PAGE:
Subdivision and Street Design Regulations

The majority of residential subdivisions and streets built in the post-WWII era were designed primarily to accommodate the automobile rather than the pedestrian or bicyclist. Subdivision design elements included large lots (imposed through zoning codes), no alleys, numerous cul-de-sacs, large blocks, poor internal and external connectivity, and little or no pedestrian paths. Street design elements included wide streets, little or no on-street parking, no sidewalks or sidewalks with no buffer on one side of the street only, and almost never any bicycle facilities. The result was subdivisions that offered dispersed, unwelcoming, and sometimes unsafe pedestrian environments.

However, many communities are beginning to rethink the design of their residential areas and are considering pedestrians and bicyclists once again. One strategy is to retrofit existing subdivisions and streets to welcome non-motorized transportation modes, such as providing pedestrian cut-throughs through cul-de-sacs. Another, more proactive, approach is to require new subdivisions and streets to meet specific pedestrian and bicycle standards to increase functionality and safety.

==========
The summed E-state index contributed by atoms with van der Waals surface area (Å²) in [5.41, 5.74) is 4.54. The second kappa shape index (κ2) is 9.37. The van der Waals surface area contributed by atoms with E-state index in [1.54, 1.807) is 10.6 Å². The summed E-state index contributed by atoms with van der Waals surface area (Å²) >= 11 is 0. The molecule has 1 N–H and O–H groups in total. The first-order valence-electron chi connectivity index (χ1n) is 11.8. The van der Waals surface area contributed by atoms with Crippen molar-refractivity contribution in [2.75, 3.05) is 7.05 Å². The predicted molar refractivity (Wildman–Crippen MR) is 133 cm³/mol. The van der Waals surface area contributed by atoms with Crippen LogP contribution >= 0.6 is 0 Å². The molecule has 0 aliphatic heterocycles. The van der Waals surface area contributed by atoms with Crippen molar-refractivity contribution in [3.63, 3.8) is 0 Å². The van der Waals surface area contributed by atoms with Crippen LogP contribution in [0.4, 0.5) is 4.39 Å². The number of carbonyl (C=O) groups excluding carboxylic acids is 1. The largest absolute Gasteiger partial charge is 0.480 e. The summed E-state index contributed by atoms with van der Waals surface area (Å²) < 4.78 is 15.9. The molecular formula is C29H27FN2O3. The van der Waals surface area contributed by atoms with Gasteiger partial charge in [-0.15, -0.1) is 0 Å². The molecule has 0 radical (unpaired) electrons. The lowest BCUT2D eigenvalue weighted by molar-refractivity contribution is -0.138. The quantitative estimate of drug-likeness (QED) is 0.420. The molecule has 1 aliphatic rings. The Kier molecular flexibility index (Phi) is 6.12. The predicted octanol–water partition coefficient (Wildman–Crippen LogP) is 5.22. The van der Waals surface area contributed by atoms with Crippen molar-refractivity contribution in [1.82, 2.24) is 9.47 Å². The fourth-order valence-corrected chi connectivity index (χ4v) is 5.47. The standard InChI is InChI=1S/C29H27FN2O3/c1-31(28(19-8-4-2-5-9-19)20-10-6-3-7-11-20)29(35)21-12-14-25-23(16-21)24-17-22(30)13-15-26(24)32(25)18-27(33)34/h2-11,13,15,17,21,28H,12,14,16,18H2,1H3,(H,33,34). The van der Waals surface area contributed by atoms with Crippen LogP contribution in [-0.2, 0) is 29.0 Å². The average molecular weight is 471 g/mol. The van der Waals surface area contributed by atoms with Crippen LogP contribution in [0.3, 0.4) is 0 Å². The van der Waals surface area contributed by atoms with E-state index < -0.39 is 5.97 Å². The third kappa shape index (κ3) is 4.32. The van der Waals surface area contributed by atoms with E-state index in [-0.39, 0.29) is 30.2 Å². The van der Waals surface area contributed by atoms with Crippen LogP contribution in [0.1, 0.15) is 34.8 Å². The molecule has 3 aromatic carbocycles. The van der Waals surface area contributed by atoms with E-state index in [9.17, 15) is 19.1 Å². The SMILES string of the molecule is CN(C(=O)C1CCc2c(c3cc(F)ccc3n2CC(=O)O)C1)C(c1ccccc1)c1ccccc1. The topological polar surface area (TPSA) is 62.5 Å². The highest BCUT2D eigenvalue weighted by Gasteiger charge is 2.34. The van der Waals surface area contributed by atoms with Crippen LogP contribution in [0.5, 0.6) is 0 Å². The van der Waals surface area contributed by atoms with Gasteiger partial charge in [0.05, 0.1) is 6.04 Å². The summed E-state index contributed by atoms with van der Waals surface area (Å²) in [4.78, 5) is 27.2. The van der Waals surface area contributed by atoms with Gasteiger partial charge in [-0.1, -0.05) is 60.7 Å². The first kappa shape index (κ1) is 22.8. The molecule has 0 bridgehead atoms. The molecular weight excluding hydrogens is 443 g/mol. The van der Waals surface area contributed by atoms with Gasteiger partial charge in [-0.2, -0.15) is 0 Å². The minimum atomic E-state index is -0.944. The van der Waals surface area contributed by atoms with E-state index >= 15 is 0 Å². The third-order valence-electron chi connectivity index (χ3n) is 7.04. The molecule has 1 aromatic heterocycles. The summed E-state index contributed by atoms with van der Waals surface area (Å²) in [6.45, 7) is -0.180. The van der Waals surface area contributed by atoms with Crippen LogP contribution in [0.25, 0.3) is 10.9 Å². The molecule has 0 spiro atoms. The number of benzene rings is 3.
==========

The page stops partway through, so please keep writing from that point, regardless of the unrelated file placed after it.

A comprehensive listing of strategies for improving pedestrian and bicycle safety through street design is provided in the section, Engineer Pedestrian Facilities.



  • Town of Davidson Planning Ordinance—ordinance for Davidson, NC, includes a high-quality streets and greenways section (Section 11) that provides text, pictures, and illustrations to ensure the creation of pedestrian-friendly streets.
  • Sacramento Pedestrian Friendly Street Standards—program adopted in Sacramento, CA, in 2004 to retrofit existing streets and require new streets pedestrian-friendly standards.
  • Denver Comprehensive Plan—the Denver Comprehensive Plan is excellent in redefining street categories based on land uses. Accordingly, different street types have different priorities for infrastructure investments that support walking.